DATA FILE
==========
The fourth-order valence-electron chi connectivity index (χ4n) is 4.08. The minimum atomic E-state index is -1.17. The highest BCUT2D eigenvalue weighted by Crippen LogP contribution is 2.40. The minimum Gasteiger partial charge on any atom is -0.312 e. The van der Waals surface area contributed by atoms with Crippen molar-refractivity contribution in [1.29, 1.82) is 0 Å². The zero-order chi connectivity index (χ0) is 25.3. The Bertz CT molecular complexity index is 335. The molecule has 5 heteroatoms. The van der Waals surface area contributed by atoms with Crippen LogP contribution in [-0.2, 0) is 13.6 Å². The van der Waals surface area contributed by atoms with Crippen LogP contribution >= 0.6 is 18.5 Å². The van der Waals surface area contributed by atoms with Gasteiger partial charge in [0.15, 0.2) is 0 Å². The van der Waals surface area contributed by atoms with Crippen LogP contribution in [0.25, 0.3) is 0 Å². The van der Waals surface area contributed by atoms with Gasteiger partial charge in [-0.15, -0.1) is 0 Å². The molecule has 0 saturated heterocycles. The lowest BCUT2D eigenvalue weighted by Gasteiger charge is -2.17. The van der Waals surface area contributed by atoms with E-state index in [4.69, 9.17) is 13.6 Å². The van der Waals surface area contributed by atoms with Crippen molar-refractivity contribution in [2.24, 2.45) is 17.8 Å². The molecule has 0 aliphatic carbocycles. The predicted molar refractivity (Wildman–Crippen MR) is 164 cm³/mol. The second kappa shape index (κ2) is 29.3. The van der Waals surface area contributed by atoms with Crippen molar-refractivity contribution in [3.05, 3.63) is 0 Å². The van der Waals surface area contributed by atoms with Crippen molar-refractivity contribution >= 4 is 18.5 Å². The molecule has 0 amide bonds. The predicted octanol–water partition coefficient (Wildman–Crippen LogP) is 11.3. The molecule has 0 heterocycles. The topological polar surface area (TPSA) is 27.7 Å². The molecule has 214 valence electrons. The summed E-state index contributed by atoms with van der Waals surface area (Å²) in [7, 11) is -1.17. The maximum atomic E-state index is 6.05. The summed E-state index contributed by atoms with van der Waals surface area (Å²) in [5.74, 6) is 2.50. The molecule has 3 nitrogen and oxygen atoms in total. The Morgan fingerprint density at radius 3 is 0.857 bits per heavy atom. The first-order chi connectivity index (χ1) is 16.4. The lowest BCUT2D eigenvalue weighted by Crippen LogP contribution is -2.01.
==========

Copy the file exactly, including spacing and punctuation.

The fourth-order valence-electron chi connectivity index (χ4n) is 4.08. The minimum atomic E-state index is -1.17. The highest BCUT2D eigenvalue weighted by Crippen LogP contribution is 2.40. The minimum Gasteiger partial charge on any atom is -0.312 e. The van der Waals surface area contributed by atoms with Crippen molar-refractivity contribution in [1.29, 1.82) is 0 Å². The zero-order chi connectivity index (χ0) is 25.3. The Bertz CT molecular complexity index is 335. The molecule has 5 heteroatoms. The van der Waals surface area contributed by atoms with Crippen LogP contribution in [-0.2, 0) is 13.6 Å². The van der Waals surface area contributed by atoms with Crippen LogP contribution >= 0.6 is 18.5 Å². The van der Waals surface area contributed by atoms with Gasteiger partial charge in [0.15, 0.2) is 0 Å². The van der Waals surface area contributed by atoms with Crippen LogP contribution in [0.25, 0.3) is 0 Å². The van der Waals surface area contributed by atoms with Gasteiger partial charge in [-0.15, -0.1) is 0 Å². The molecule has 0 saturated heterocycles. The lowest BCUT2D eigenvalue weighted by Gasteiger charge is -2.17. The van der Waals surface area contributed by atoms with E-state index in [4.69, 9.17) is 13.6 Å². The van der Waals surface area contributed by atoms with Crippen molar-refractivity contribution in [2.24, 2.45) is 17.8 Å². The molecule has 0 aliphatic carbocycles. The predicted molar refractivity (Wildman–Crippen MR) is 164 cm³/mol. The second kappa shape index (κ2) is 29.3. The van der Waals surface area contributed by atoms with Crippen molar-refractivity contribution in [3.05, 3.63) is 0 Å². The van der Waals surface area contributed by atoms with Crippen molar-refractivity contribution >= 4 is 18.5 Å². The molecule has 0 amide bonds. The predicted octanol–water partition coefficient (Wildman–Crippen LogP) is 11.3. The molecule has 0 heterocycles. The topological polar surface area (TPSA) is 27.7 Å². The molecule has 214 valence electrons. The summed E-state index contributed by atoms with van der Waals surface area (Å²) in [7, 11) is -1.17. The maximum atomic E-state index is 6.05. The summed E-state index contributed by atoms with van der Waals surface area (Å²) in [5.74, 6) is 2.50. The molecule has 3 nitrogen and oxygen atoms in total. The Morgan fingerprint density at radius 3 is 0.857 bits per heavy atom. The first-order chi connectivity index (χ1) is 16.4. The lowest BCUT2D eigenvalue weighted by Crippen LogP contribution is -2.01.